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Science competition earns trip to White House

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A Los Alamos girl scout troop was invited to a science competition last month to promote the creation of a project for senior citizens. Two of the girls were chosen by President Barack Obama to present the project at the White House Science Fair.
The Atomic Flying Pickles is part of the Girl Scouts of New Mexico Trails. They are a First Lego League or FLL team of sixth graders, who follow a love of science.
“I am so excited and honored to be going to the White House and to be able to meet other students from around our country doing STEM related projects,” said Peggy Sanchez Mills, CEO of the New Mexico Trails. STEM stands for Science, Technology, Engineering and Math. The girls, 11 and 12 years old, attend Mountain Elementary School.
The FLL team competition was held in St. Louis, Mo. The girls used Lego models with robots in an obstacle course to solve problems from the theme. Since the project dealt with how to help the elderly, the obstacle ideas revolved around balance and other health issues seniors have to endure as they age.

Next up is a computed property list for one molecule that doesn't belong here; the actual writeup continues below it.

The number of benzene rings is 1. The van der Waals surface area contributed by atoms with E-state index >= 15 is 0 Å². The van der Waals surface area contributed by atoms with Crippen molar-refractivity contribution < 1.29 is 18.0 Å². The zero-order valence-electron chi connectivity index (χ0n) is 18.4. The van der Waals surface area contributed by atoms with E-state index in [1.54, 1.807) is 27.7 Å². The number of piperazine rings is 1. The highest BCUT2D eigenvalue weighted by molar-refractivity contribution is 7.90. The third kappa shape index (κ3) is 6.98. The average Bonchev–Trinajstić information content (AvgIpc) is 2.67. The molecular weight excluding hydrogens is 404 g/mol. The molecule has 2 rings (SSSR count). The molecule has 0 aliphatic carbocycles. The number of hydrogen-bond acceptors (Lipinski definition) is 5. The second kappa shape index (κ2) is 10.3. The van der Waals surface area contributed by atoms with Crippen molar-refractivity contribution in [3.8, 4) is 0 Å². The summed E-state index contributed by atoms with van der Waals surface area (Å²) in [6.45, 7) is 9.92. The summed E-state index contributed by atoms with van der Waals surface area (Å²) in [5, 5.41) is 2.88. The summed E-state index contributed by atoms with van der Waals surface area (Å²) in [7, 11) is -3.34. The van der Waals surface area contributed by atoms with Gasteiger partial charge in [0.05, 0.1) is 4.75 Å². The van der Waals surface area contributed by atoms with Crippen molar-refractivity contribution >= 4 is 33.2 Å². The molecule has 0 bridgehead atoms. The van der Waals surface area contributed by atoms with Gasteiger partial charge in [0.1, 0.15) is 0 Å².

For the final project, the group of five had read a story in a Pittsburgh medical journal about a cooling headband that helps with insomnia. It is a non-pharmaceutical solution since seniors are susceptible to potentially dangerous drug side effects.
The girls have since applied for a provisional patent, after testing their idea out at the Betty Ehart Senior.
The idea for the headband is one filled with gel that soaks up water and stay hydrated for hours.
Worn at night, the headbands offers evaporative cooling action that may reduce the temperature of the frontal cortex to reduce racing thoughts that are said to keep elderly people awake at night.
Seventy five percent of the seniors at the senior center who tried it, said that it worked for them.
It is the third year the troop has competed and each year there is a theme organized by FLL.
This year, was “Senior Solutions.” Although difficult, the girls said the projects were still something they enjoyed doing.
It’s meant to challenge you,” said Evelyn Doebling, 12.
“We would love to go back again next year to defend our title,” said troop leader Susannah Rousculp, whose daughter Catherine, 11, is part of the team.
Lauren Stubben and Haylee Richardson, both 11, and Summer Bronson, 12, round out the team. All girls plan to pursue careers in science.
Summer and Catherine, who visited the White House were proud to say that the president was interested in the project and thought it was a good idea.  

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